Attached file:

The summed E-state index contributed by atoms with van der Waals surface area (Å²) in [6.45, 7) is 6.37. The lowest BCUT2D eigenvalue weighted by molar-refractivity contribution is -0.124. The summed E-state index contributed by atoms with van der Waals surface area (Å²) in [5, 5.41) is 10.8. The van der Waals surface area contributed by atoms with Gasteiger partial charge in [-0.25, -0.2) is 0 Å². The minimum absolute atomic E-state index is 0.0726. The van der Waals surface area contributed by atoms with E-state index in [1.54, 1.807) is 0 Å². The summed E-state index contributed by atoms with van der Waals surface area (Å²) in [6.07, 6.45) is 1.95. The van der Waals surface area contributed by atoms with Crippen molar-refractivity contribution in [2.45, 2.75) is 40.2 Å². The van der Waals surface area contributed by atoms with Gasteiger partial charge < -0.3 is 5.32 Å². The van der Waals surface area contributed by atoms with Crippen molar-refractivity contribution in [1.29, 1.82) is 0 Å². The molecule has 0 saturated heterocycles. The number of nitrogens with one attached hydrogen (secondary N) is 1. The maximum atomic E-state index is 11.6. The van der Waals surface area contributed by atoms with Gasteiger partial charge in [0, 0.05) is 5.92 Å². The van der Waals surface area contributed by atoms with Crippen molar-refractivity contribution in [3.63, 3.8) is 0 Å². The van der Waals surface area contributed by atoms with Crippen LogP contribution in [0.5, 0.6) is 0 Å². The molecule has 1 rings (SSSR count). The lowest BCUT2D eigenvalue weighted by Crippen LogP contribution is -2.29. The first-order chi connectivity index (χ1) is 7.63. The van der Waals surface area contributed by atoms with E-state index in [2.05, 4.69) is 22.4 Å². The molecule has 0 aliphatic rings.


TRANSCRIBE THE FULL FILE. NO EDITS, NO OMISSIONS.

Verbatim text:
The summed E-state index contributed by atoms with van der Waals surface area (Å²) in [6.45, 7) is 6.37. The lowest BCUT2D eigenvalue weighted by molar-refractivity contribution is -0.124. The summed E-state index contributed by atoms with van der Waals surface area (Å²) in [5, 5.41) is 10.8. The van der Waals surface area contributed by atoms with Gasteiger partial charge in [-0.25, -0.2) is 0 Å². The minimum absolute atomic E-state index is 0.0726. The van der Waals surface area contributed by atoms with E-state index in [1.54, 1.807) is 0 Å². The summed E-state index contributed by atoms with van der Waals surface area (Å²) in [6.07, 6.45) is 1.95. The van der Waals surface area contributed by atoms with Crippen molar-refractivity contribution in [2.45, 2.75) is 40.2 Å². The van der Waals surface area contributed by atoms with Gasteiger partial charge < -0.3 is 5.32 Å². The van der Waals surface area contributed by atoms with Crippen molar-refractivity contribution in [1.29, 1.82) is 0 Å². The molecule has 0 saturated heterocycles. The number of nitrogens with one attached hydrogen (secondary N) is 1. The maximum atomic E-state index is 11.6. The van der Waals surface area contributed by atoms with Gasteiger partial charge in [0, 0.05) is 5.92 Å². The van der Waals surface area contributed by atoms with Crippen molar-refractivity contribution in [3.63, 3.8) is 0 Å². The van der Waals surface area contributed by atoms with Crippen LogP contribution in [0.5, 0.6) is 0 Å². The molecule has 1 rings (SSSR count). The lowest BCUT2D eigenvalue weighted by Crippen LogP contribution is -2.29. The first-order chi connectivity index (χ1) is 7.63. The van der Waals surface area contributed by atoms with E-state index in [2.05, 4.69) is 22.4 Å². The molecule has 0 aliphatic rings.